With the continuing development of motors in recent years, manufacturers have clearly acknowledged that the ergonomics of the weight and size of dental handpieces plays a decisive role in purchasing decisions. The reduction in weight and size is very obvious compared to instruments manufactured in the last three to five years. It is not uncommon to see weights reduced by up to 30% and sizes by as much as 15%. This advance is due to the reduction of the ISO fitting on the motors. Note that “shortened contra-angle handpieces” can only be used on motors with a reduced E-fitting. Even with the general trend to weight reduction, turbines are still smaller and lighter than contra-angle handpiece systems power by electric motors.
Optimal light, but where and which?
Instruments with light have become popular over the last 20 years. The source of the light has generally been halogen lamps with light transmitted through glass rods illuminating the treatment site. Improved illumination of the treatment site by light instruments is desirable, even necessary, in all fields. Instruments with light are now basic equipment in every dental practice.
A second major milestone in lighting quality was achieved in 2007 with the introduction of LEDs to replace halogen lamps. The longer service life of LEDs in micromotors and turbines or couplings has resulted in a significant improvement in the quality of illumination and treatment. Colour accuracy and colour temperature have also been gradually optimized.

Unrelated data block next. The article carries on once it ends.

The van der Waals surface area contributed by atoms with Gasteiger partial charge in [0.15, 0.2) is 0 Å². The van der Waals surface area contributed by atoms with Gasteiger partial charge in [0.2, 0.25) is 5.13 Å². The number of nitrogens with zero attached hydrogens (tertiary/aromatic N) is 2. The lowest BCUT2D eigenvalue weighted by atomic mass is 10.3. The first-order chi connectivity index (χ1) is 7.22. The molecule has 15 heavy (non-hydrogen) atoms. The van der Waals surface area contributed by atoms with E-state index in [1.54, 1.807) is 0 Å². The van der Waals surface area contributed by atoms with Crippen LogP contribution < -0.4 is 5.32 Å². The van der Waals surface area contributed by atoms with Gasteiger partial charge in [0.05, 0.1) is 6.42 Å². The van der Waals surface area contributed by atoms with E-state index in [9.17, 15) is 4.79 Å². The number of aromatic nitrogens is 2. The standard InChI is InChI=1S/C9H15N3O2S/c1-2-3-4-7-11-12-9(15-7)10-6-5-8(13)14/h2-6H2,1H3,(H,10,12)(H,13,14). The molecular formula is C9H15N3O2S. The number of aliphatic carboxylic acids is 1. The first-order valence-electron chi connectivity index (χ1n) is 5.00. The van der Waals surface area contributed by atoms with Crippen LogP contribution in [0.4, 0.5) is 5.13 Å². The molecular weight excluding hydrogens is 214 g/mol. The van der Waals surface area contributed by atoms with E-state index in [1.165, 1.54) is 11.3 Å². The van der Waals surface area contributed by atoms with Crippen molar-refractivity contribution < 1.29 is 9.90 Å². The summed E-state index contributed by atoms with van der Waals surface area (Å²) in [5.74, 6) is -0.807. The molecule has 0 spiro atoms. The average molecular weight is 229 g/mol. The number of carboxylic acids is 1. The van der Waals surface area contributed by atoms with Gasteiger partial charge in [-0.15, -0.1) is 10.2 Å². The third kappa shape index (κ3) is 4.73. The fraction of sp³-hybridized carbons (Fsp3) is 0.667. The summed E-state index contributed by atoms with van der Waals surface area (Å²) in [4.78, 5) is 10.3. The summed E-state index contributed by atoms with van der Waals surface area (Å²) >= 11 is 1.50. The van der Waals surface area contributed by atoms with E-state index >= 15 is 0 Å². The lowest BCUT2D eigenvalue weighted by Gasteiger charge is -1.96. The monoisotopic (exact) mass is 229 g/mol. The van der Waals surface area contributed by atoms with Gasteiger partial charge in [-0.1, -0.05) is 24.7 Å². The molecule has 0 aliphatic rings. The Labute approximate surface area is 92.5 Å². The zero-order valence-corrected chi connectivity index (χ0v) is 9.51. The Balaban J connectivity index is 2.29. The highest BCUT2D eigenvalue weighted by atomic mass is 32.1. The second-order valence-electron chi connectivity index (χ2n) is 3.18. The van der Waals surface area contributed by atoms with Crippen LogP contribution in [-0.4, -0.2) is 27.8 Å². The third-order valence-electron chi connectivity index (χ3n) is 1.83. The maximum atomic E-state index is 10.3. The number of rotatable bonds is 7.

The latest innovation is the integration of multiple LEDs in the instrument head – a world first in the development of dental illumination! Shadow-free illumination of the treatment site with high colour accuracy and adequate illuminating power provides a completely new view of the oral cavity.
The smaller the head the better the access to and view of the treatment site. The purchaser should consider not only the diameter and the height of the head but also the working height (head + bur).
The smallest turbines have a working height of about 17 mm (with a bur length of 16 mm). The heads of these miniature turbines have a diameter of less than 9 mm and a height of approx. 10 mm.
Despite their very small size, they still offer high power. The products had to be designed with special applications in mind to allow such small head dimensions. This means that microturbines can be used for minimally invasive applications and for patients with a small mouth opening (children and older patients). Some manufacturers have even integrated two impellers into the turbine to meet these requirements.
The turbine rotor tends to suck air from its immediate vicinity when slowing down. Consequently, there is a danger of sucking contaminated air into the interior of the turbine. Modern turbines now have what is referred to as a hygienic head. This innovative system prevents external air from being sucked into bypass channels.
The idle speed (approx. 400,000 min-1) of turbines is an indicator of their cutting performance. The advantage of electric motors is that the speed and torque can be very easily controlled. The speed of brushless electric motors can be controlled within a range of approx. 100 to 40,000 min-1. These motors offer a stable torque throughout their entire speed range. More and more dentists are using electric motors. When service life, hygiene, wear and sterilizability are considered, brushless electric motors are to be preferred to motors with brushes.
1.6 mm FG chuck system for high-speed instruments
The current standard is press button chuck systems. This system does not require a tool for changing burs. It should be possible to change burs with the least possible actuation force. However, on the other hand, the actuation force should not be so low as to allow accidental actuation, for example by contact with the patient’s cheek. The retaining force must be sufficient to clamp the bur tightly. Swallowing or inhaling a bur is life-threatening for the patient.